The visions were all I had now.
What Gregory had done with my writing was worse than what he could ever do to my body. Without a care in the world, he’d prostituted our sacred moments of unbridled pleasure, titillating strangers for the money with which he’d funded Lady’s purchases in London. Truth be told, in that moment, I had the urge to kill him.
Pushing the door, I saw Gregory was slumped forward on his desk.
“Sir?” I said. “Sir?—Greg?—Sir?”
There was no answer. His body was lifeless.
And that was it.
With my heart in my throat, I burst through the door, hurrying around to the front of his desk. His face was still, his lips ajar and his left eye was open and unblinking. Several of Lady’s vials were there, empty and toppled on the desk around him, others shattered on the floor.
“Sir—Sir—Sir—Greg—Greg—Greg—Sir—please—Greg,” I whispered frantically, coming back and pressing my fingers against his wrist. “No—no—no—Sir—Greg—no.”
“Justine?” I heard Lady calling from below. “What’s taking you so long?”
“Auntie,” I cried back. “Auntie—please—come quickly!”
“What ever is the matter?” I heard her respond.
“Auntie—Auntie—Auntie,” I hollered. “Come this instant!”
Turning back to Greg, I noticed that his head was resting on a piece of paper. As gingerly as I could, my fingers palsied, I shifted it from beneath him. And there, in Carter’s midnight blue, he’d penned the words, “Please forgive me. You know where to find me.”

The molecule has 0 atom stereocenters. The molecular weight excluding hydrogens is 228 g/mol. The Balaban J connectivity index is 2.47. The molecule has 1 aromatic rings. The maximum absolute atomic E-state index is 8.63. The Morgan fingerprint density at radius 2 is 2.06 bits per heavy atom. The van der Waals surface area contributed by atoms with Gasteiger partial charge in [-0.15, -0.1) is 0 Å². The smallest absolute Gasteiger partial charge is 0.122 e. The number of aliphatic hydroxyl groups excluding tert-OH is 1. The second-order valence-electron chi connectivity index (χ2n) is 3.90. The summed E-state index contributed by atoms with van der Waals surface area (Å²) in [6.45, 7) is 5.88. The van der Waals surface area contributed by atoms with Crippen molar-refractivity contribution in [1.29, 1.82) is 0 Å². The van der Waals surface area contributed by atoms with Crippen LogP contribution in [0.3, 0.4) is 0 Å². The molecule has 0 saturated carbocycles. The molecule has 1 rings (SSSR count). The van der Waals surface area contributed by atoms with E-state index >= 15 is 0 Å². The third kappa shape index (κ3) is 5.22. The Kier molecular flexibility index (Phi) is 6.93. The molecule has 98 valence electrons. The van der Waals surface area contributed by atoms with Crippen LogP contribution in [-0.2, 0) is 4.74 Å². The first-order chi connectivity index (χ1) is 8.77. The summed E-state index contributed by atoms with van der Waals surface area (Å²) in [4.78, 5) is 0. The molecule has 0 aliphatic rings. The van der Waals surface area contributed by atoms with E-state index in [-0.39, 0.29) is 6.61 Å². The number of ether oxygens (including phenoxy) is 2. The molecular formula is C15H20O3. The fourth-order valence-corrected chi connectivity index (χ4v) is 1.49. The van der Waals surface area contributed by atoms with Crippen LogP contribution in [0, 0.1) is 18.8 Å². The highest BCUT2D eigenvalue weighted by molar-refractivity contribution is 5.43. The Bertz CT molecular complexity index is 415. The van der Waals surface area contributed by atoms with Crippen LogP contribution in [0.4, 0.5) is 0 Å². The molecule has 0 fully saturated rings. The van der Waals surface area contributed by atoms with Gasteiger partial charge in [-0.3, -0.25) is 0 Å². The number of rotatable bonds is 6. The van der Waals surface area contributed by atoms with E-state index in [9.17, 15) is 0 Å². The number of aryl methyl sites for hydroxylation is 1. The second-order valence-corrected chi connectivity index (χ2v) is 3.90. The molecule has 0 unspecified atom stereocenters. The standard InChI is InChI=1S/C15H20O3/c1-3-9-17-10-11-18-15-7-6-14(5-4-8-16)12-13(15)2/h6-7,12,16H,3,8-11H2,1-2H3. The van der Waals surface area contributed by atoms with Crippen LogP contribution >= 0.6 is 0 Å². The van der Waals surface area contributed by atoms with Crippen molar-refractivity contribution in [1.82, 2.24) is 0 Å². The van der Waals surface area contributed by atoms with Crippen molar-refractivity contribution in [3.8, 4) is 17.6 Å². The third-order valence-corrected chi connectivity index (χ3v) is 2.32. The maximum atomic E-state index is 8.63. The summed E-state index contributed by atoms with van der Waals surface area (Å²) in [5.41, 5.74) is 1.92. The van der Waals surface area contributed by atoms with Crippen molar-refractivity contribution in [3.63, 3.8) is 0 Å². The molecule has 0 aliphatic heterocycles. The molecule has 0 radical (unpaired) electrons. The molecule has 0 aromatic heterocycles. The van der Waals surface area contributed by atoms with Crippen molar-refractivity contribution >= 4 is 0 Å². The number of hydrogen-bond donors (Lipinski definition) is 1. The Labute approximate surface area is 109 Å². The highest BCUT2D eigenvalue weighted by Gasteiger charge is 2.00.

In the moment it took Lady to come up the stairs, my fury from Gallows faded and the euphoria I’d shared with Gregory came back to haunt me. I want you stand at my grave and remember what it was like to bring me to my knees, Greg echoed in my ear, ‘what it was like to hear me moan under your influence – what it was like when my bones were interlocked with yours – what it was like to feel me under your skin.
Promise me,’ he gusted. ‘Promise me that when you stand here in years to come, you’ll remember the things we’re about to do to each other.’
“You knew,” I muttered. “All that while you knew.”
What are you going to believe, Justine? What you see? Or what you feel?
As I looked down at his head, I touched the side of my neck where it had so often rested. Then, I moved my hand down to my breast and then to my belly – all the places in which Greg had buried words, kisses, memories. And with my hand on my stomach, I already knew. Oh, how I knew. Gregory may have died, but he’d left his child inside of me. With his prospector’s heart, he must have known of the buried human treasure before I did. ‘Marry Winterbourne,’ his voice echoed all around me. ‘He’s a kind-hearted man with an unquestioning disposition.’
But as I stared down at the toppled vials and broken glass on the floor, I realised that he’d also known he was going to die and wasn’t going to stay long enough to see how our story ended.
“Very well, darling,” I murmured. “You win. I’ll marry Anthony Winterbourne.”